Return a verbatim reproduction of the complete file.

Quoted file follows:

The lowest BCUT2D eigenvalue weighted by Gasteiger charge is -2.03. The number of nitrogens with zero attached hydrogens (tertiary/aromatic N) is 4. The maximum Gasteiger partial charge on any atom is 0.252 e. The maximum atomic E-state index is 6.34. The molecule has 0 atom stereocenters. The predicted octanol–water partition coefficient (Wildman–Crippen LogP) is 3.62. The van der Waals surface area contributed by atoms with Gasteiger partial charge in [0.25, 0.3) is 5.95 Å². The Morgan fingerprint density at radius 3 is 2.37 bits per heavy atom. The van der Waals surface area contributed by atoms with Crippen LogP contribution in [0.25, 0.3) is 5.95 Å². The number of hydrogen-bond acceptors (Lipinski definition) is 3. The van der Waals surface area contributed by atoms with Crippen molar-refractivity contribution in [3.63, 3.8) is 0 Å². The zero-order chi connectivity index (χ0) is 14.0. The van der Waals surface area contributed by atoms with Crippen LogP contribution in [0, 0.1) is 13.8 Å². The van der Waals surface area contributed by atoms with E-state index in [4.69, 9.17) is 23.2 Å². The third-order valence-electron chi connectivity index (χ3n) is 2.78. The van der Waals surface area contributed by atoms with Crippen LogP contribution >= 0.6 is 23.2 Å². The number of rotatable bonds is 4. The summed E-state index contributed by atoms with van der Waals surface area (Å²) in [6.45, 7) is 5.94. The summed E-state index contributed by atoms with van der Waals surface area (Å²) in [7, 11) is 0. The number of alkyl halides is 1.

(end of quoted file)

The lowest BCUT2D eigenvalue weighted by Gasteiger charge is -2.03. The number of nitrogens with zero attached hydrogens (tertiary/aromatic N) is 4. The maximum Gasteiger partial charge on any atom is 0.252 e. The maximum atomic E-state index is 6.34. The molecule has 0 atom stereocenters. The predicted octanol–water partition coefficient (Wildman–Crippen LogP) is 3.62. The van der Waals surface area contributed by atoms with Gasteiger partial charge in [0.25, 0.3) is 5.95 Å². The Morgan fingerprint density at radius 3 is 2.37 bits per heavy atom. The van der Waals surface area contributed by atoms with Crippen LogP contribution in [0.25, 0.3) is 5.95 Å². The number of hydrogen-bond acceptors (Lipinski definition) is 3. The van der Waals surface area contributed by atoms with Crippen molar-refractivity contribution in [3.63, 3.8) is 0 Å². The zero-order chi connectivity index (χ0) is 14.0. The van der Waals surface area contributed by atoms with Crippen LogP contribution in [0, 0.1) is 13.8 Å². The van der Waals surface area contributed by atoms with E-state index in [4.69, 9.17) is 23.2 Å². The third-order valence-electron chi connectivity index (χ3n) is 2.78. The van der Waals surface area contributed by atoms with Crippen LogP contribution >= 0.6 is 23.2 Å². The number of rotatable bonds is 4. The summed E-state index contributed by atoms with van der Waals surface area (Å²) in [6.45, 7) is 5.94. The summed E-state index contributed by atoms with van der Waals surface area (Å²) in [7, 11) is 0. The number of alkyl halides is 1.